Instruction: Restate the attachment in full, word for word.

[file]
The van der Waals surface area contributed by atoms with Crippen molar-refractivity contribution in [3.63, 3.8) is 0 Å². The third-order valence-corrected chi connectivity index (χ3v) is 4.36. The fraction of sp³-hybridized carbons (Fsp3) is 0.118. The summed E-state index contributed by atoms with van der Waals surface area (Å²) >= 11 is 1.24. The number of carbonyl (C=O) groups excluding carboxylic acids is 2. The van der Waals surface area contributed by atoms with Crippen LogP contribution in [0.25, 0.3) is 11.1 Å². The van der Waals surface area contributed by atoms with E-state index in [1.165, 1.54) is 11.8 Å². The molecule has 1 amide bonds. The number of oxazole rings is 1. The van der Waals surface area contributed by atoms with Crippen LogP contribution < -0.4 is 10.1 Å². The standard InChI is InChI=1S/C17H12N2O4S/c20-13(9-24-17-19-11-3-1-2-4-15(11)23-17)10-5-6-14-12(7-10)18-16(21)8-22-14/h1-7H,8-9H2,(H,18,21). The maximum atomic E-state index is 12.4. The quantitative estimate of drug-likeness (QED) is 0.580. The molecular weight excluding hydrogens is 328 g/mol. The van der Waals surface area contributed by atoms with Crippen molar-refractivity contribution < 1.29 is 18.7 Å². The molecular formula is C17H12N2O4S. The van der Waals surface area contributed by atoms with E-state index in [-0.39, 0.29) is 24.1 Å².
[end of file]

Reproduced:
The van der Waals surface area contributed by atoms with Crippen molar-refractivity contribution in [3.63, 3.8) is 0 Å². The third-order valence-corrected chi connectivity index (χ3v) is 4.36. The fraction of sp³-hybridized carbons (Fsp3) is 0.118. The summed E-state index contributed by atoms with van der Waals surface area (Å²) >= 11 is 1.24. The number of carbonyl (C=O) groups excluding carboxylic acids is 2. The van der Waals surface area contributed by atoms with Crippen LogP contribution in [0.25, 0.3) is 11.1 Å². The van der Waals surface area contributed by atoms with E-state index in [1.165, 1.54) is 11.8 Å². The molecule has 1 amide bonds. The number of oxazole rings is 1. The van der Waals surface area contributed by atoms with Crippen LogP contribution < -0.4 is 10.1 Å². The standard InChI is InChI=1S/C17H12N2O4S/c20-13(9-24-17-19-11-3-1-2-4-15(11)23-17)10-5-6-14-12(7-10)18-16(21)8-22-14/h1-7H,8-9H2,(H,18,21). The maximum atomic E-state index is 12.4. The quantitative estimate of drug-likeness (QED) is 0.580. The molecular weight excluding hydrogens is 328 g/mol. The van der Waals surface area contributed by atoms with Crippen molar-refractivity contribution < 1.29 is 18.7 Å². The molecular formula is C17H12N2O4S. The van der Waals surface area contributed by atoms with E-state index in [-0.39, 0.29) is 24.1 Å².